Joan Markman, ex-prosecutor who wrote Archie-Evans report, is close to Nutter

City Chief Integrity Officer Joan Markman.
City Chief Integrity Officer Joan Markman.
Posted: September 24, 2011

In City Hall, only one cabinet member works next door to Mayor Nutter: Chief Integrity Officer Joan Markman.

Her spot at the left hand of Philadelphia's mayor is symbolic.

Markman was a lead prosecutor in the U.S. attorney's "bug" investigation of Mayor John F. Street's City Hall. By placing her office so close to his, Nutter signaled that city employees would have to behave.

On Thursday, Markman, at Nutter's request, extended her reach to two of the mayor's own allies: State Rep. Dwight Evans and Robert L. Archie Jr., former chairman of the School Reform Commission.

Markman's report, on the clandestine pressure Evans and Archie exerted to swing control of Martin Luther King High School to a nonprofit connected to Evans, drew back the curtain on backroom Philadelphia politics.

The publication of the report in full was a remarkable moment in the city's political history, an extraordinary commitment to transparency, or a self-serving political betrayal, depending on whom you ask.

A trim 53-year-old who enjoys hiking and whitewater rafting, Markman is candid, even blunt - qualities reflected in her report.

"Archie's and Evans' actions in this matter have compromised the School District of Philadelphia's ability to secure parent involvement in their children's schools, to make decisions according to a fair process, and to garner public confidence in those decisions," she wrote.

Archie, who talked to Markman for the report, called the findings "not supported by fact." Evans, who didn't, also disagreed with her conclusions.

City Controller Alan Butkovitz said Markman "did ferret out a lot of facts."

But the investigation, he said, should have been done by someone completely independent of the mayor, because Nutter played a role in the story.

Former Philadelphia School Superintendent Arlene C. Ackerman told The Inquirer on Thursday that she had complained to Nutter about the pressure from Evans and Archie and that Nutter threw up his hands.

Markman said Nutter had already told her of Ackerman's complaint himself. Nutter told Markman that he had asked Archie to look into Ackerman's complaints about Evans. In the end, Markman's report found that Archie had facilitated, and been a party to, Evans' political pressure. Evans was also a client of Archie's law firm.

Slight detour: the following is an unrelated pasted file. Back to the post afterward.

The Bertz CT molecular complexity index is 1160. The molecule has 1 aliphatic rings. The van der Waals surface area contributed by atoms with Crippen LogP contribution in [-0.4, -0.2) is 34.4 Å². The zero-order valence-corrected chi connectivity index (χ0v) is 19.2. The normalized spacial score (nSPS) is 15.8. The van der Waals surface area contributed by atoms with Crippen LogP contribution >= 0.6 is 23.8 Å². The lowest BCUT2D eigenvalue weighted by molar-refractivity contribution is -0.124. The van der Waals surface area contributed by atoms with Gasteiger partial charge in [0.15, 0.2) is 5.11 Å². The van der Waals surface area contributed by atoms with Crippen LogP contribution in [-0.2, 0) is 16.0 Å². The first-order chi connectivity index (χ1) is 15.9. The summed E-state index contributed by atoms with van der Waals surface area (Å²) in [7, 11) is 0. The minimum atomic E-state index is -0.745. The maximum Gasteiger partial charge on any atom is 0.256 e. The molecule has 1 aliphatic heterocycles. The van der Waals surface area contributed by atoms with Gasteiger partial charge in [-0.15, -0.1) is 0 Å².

Markman is not the only enforcer in the administration with a prosecutorial background. City Inspector General Amy Kurland, who lent Markman an investigator for the Evans-Archie report, was also a federal prosecutor.

Although this is the first time Markman has had to investigate associates of the mayor's, it's not the first time she has taken on Philadelphia's political establishment.

In 2010, Markman forced Natalia Olson Urtecho to resign from both the Zoning Code Commission and Planning Commission after discovering that Urtecho had raised money for Joe Sestak's U.S. Senate campaign.

Many observers, including Ackerman, wondered why Markman's School District investigation, which began in April, took so long.

Zack Stalberg, head of the watchdog group Committee of Seventy, praised the report, but said he believed its release might have been delayed to allow Archie a graceful exit.

Markman, however, said illness, not political interference, caused the delay. On July 1, as she was preparing the report, she discovered a lump in her breast. "I'm happy to say it's treatable," she said of her cancer diagnosis. "I've been told the prognosis is good. I would like to have gotten it [the report] to him [Nutter] sooner. I just couldn't."

She has witnessed plenty of questionable, and even illegal, behaviors by politicians and city workers. As a federal prosecutor, she put City Treasurer Corey Kemp behind bars for 10 years for accepting bribes from Street fund-raiser Ronald White.

Despite her experience, she believes that most public employees want to do the right thing. A big part of her job as integrity officer - the city's first - is educating workers on ethics. As the result of her talks, city workers now know they can't accept "tips," for example.

When it comes to ethics, Markman doesn't see a lot of gray area.

She told a rabbi who was bringing challah to the mayor and other officials to stop, because such gifts represent an effort to gain favor. She even called the Brooklyn, N.Y., bakery where the rabbi was buying the bread and found out that the mayor alone was probably getting $1,400 worth of the bread yearly.

One of Markman's big goals has been making ethics easy for employees. She created a website, IntegrityWorks (, that lays out city rules. The site even has form letters so that an employee can, for example, simply fill in a few blanks to explain a potential financial conflict.

"I think it's really, really important, because I think most people who work for the city really want to do the right thing," she said. "And I think if you expect people to do the right thing, you have to give them the rules."

Contact staff writer Miriam Hill

at 215-854-5520,, or @miriamhill on Twitter.


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